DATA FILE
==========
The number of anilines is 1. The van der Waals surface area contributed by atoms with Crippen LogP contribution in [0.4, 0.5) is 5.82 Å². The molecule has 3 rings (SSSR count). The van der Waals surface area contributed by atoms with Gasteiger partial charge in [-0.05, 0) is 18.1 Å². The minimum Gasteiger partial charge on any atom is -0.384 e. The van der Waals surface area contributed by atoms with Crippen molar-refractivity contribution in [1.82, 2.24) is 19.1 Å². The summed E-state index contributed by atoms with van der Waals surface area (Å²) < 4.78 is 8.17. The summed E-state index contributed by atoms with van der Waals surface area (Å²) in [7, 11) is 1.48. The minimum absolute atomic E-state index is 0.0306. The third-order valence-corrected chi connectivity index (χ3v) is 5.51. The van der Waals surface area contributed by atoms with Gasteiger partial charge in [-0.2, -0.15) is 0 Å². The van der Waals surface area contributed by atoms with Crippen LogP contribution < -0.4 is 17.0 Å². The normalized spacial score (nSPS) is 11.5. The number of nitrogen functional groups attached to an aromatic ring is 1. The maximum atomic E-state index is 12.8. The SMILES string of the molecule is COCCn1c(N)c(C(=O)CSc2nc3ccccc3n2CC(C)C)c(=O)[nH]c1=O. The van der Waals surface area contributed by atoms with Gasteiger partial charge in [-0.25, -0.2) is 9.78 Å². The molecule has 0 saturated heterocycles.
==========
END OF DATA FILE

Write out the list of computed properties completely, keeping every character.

The number of anilines is 1. The van der Waals surface area contributed by atoms with Crippen LogP contribution in [0.4, 0.5) is 5.82 Å². The molecule has 3 rings (SSSR count). The van der Waals surface area contributed by atoms with Gasteiger partial charge in [-0.05, 0) is 18.1 Å². The minimum Gasteiger partial charge on any atom is -0.384 e. The van der Waals surface area contributed by atoms with Crippen molar-refractivity contribution in [1.82, 2.24) is 19.1 Å². The summed E-state index contributed by atoms with van der Waals surface area (Å²) < 4.78 is 8.17. The summed E-state index contributed by atoms with van der Waals surface area (Å²) in [7, 11) is 1.48. The minimum absolute atomic E-state index is 0.0306. The third-order valence-corrected chi connectivity index (χ3v) is 5.51. The van der Waals surface area contributed by atoms with Gasteiger partial charge in [-0.2, -0.15) is 0 Å². The van der Waals surface area contributed by atoms with Crippen LogP contribution < -0.4 is 17.0 Å². The normalized spacial score (nSPS) is 11.5. The number of nitrogen functional groups attached to an aromatic ring is 1. The maximum atomic E-state index is 12.8. The SMILES string of the molecule is COCCn1c(N)c(C(=O)CSc2nc3ccccc3n2CC(C)C)c(=O)[nH]c1=O. The van der Waals surface area contributed by atoms with Gasteiger partial charge in [-0.25, -0.2) is 9.78 Å². The molecule has 0 saturated heterocycles.